This week, primary students started learning fractions.
Each student had one piece of toast that they cut twice, giving them four pieces.
They would eat 1 piece, then we would discuss the fraction of what they ate and what was left.
A yummy way to do math, for sure!
Off to a great start! We're spending time familiarizing ourselves with the new math materials, learning about our earth, and studying our surrounding nature while the warm weather lasts. Here's to a great school year!
Discovering what happens with chalk when it gets wet! :D
Many times during my teaching career, my philosophies and methods have been challenged. My favorite to discuss, is outdoor play and why it is a necessity.
Gross-motor play. This is where they have the freedom to learn how to run, climb, throw, kick, traverse uneven ground, and go through, over and under obstacles. Exercise is an absolutely vital piece of their physical and mental state. With the rise of childhood obesity, diabetes, ADHD, and depression, being active outside needs to become a priority.
Fine-motor play. Encouraging children to get messy with mud, water, and nature's loose pieces, is so beneficial and necessary. Their creativity flourishes when able to experience nature with all of their senses - touch, scent, hearing, movement, and yes, even taste. By building sandcastles and forts out of sticks, their hands are strengthened and become more ready for the structured side of education, such as writing.
Collaboration. If I could teach my children only one thing, it would be how to work with one another. Even when it's hard, and compromise is necessary. Being in the open air without direction can be so hard for these young humans, as they all want to be a productive piece of their class, yet there are no rules or guidelines as to how when outside the classroom walls. Budding with ideas and heavy with motivation, they must work together to create what they envision. This is where I as their teacher, try to step back and allow this to unfold without adult intervention. We are trying to create productive members of society, and they must discover for themselves what techniques work, and which fall flat.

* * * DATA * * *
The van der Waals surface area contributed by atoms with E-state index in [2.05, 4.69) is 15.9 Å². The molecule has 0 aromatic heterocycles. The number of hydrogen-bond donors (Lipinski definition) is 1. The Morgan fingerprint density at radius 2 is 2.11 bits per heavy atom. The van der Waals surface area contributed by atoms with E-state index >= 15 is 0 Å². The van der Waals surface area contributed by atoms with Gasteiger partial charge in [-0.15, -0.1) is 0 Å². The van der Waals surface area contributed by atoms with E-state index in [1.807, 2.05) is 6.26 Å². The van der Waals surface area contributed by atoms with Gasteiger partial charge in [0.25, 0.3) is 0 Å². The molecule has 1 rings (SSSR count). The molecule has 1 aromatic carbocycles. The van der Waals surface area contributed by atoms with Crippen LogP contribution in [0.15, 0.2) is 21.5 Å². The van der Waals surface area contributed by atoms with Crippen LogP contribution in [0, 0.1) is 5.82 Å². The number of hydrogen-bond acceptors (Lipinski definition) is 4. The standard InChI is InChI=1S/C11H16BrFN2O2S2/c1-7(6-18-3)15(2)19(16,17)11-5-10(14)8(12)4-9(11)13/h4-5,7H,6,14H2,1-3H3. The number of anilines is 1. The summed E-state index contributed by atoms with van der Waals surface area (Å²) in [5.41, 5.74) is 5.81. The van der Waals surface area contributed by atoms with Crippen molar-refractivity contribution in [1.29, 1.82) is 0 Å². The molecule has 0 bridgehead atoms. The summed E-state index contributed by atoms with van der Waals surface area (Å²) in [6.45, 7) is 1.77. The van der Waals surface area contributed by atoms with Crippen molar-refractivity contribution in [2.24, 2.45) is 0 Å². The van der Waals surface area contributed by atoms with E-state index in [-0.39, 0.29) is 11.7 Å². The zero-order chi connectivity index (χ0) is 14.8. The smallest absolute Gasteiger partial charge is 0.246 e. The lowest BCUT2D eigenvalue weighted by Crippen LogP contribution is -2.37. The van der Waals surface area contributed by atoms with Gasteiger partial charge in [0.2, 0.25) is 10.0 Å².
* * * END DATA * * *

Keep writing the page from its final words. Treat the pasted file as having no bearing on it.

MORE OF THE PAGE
Self-regulation. Often Ms. Megan and I find predictable rhythms within the children's activity levels. For the first hour, the children are often running, screaming, kicking and throwing. And then their bodies begin to regulate when they realize they cannot continue that rate of energy output. This is why I think it is so incredibly important that children have outdoor time before they are asked to preform any traditional school work. First thing in the morning, they have not found their sense of self-regulation. When given that time, it can create more in depth learning cycles.
Care for their environment. This generation must learn how to care for our planet to preserve the human race. We must guide them in how to grow, care for, and use our most natural resources. They must be taught to dispose of used things in the most sustainable way, and how to make conscious decisions as to the materials they're willing to bring into their space.
(Playground clean up)We spent close to the entire week outdoors, and I am absolutely satisfied with all that my children learned, and experienced.
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